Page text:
Today, the USDA released the quarterly Grain Stocks report that contains estimates of June 1 inventories of corn, soybeans, and wheat, as well as the annual Acreage report containing estimates of planted and harvested acreage of these and other crops. Following is a summary of these estimates and the general implications for near-term price prospects.
Stocks of corn on June 1, 2012 are estimated at 3.149 billion bushels, compared to 3.67 billion on June 1, 2011. The estimate was close to the average trade guess and implies third quarter feed and residual use of about 850 million bushels, a reasonable estimate based on historic consumption levels for the quarter and livestock production during the quarter. To reach the USDA projection of 4.55 billion bushels for the year, feed and residual use during the last quarter of the year needs to total only 334 million bushels. Even with an early harvest of the 2012 crop, use during the quarter is likely to exceed that very small level.
Planted acreage of corn is estimated at 96.405 million acres, 541,000 more than indicated in March and 4.484 million more than planted last year. Compared to March intentions, acreage is larger in Illinois, Indiana, Kentucky, Missouri, Ohio, and Wisconsin. Acreage is down in Iowa, Nebraska, and South Dakota. Acreage to be harvested for grain is estimated at 88.851 million acres, 4.87 million more than harvested in 2011. Planted and harvested acreage estimates are near the expected levels.
Stocks of soybeans on June 1 are estimated at 667.5 million bushels, 48.2 million bushels larger than the inventory of a year earlier and nearly 30 million bushels larger than the average pre-report trade guess. The estimate implies an unusually small level of feed, seed, and residual use during the quarter.
Planted acreage of soybeans is estimated at 76.080 million acres, 2.178 million more than indicated in March and 1.104 million more than planted in 2011. Compared to March intentions, acreage is larger in Iowa, Minnesota, Mississippi, Missouri, Nebraska, North Carolina, and the Dakotas. Acreage is smaller in Illinois, Indiana, and Kansas. Acreage to be harvested is estimated at 75.315 million acres, 1.679 million more than harvested last year. The difference between estimated planted and harvested acreage is only 765,000 acres, very small by historic standards. The planted acreage estimate is about 500,000 acres larger than the average pre-report guess.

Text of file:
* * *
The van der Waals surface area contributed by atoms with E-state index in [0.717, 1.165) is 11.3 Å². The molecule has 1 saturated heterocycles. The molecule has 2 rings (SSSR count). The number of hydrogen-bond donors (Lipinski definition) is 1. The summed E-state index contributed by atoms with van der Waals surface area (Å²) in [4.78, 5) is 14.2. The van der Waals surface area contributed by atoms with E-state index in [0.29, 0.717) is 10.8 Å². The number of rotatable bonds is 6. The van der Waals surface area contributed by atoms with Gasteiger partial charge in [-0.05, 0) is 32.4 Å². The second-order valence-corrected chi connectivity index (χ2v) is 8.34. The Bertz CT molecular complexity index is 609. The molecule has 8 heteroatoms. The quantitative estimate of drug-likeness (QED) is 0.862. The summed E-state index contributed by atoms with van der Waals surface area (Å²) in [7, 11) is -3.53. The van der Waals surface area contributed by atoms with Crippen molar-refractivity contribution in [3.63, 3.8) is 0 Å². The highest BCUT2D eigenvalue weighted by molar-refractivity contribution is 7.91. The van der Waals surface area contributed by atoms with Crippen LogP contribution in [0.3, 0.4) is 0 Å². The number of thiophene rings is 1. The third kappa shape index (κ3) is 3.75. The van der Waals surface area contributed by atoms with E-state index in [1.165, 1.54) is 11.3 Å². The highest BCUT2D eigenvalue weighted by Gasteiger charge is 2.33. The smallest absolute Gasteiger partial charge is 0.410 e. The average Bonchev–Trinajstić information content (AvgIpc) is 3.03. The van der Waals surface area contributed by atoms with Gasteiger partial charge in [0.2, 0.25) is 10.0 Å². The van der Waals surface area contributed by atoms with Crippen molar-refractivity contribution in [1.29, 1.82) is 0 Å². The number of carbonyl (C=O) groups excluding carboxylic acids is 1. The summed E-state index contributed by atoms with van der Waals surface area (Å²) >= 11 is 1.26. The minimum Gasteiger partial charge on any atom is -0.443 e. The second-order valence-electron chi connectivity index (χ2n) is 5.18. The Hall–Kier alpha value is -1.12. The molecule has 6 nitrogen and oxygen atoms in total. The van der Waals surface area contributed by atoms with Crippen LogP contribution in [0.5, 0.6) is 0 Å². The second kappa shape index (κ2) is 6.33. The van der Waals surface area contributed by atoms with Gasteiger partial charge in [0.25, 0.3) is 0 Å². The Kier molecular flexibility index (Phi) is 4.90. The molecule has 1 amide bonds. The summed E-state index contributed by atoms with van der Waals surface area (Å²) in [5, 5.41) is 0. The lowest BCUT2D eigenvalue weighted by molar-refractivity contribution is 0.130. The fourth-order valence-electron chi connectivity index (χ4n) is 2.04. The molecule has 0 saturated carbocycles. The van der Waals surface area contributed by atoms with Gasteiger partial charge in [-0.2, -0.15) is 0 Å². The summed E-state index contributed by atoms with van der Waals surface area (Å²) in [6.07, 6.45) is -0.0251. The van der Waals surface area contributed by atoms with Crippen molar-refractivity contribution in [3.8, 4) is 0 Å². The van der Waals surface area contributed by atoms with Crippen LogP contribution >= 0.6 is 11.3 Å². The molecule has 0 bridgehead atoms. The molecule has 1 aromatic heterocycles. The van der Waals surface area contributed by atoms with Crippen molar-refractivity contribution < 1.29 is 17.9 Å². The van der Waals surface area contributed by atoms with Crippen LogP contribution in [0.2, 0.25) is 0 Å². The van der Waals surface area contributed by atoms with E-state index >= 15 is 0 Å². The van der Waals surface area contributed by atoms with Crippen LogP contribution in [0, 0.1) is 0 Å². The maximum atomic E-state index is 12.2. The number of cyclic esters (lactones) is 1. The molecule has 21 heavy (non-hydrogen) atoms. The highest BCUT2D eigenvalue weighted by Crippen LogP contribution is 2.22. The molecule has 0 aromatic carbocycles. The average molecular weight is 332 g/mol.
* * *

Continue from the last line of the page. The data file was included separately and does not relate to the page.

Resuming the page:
Stocks of wheat on June 1 are estimated at 742 million bushels, 120 million bushels smaller than stocks of a year ago. The estimate is 16 million bushels larger than the pre-report guess and 14 million larger than projected in the USDA’s May WASDE report.
Planted acreage of wheat is estimated at 56.017 million acres, 109, 000 more than indicated in March and 1.608 million more than planted in 2011, but 830,000 acres less than the average pre-report guess. The larger acreage relative to the March estimate was mostly for winter wheat. Acreage harvested or to be harvested in 2012 is estimated at 48.826 million acres, 3.121 million more than harvested last year.
Unlike some recent USDA reports, particularly stocks reports, today’s reports contained no major surprises. Soybean stocks and acreage are a bit larger than the average expectation, but within the range of expectations. Corn and wheat estimates are all relatively close to the expected level. The USDA may increase the forecast of marketing year feed and residual use of corn in the July WASDE report, but that could be partially offset by lower expectations for exports. The major focus will now be on the prospective average yield of the U.S. corn, soybean, and spring wheat crops. Recent and near-term weather prospects suggest that corn and soybean yield prospects will continue to deteriorate. Those markets have rallied sharply over the past two weeks as crop conditions have deteriorated and further strength is expected.
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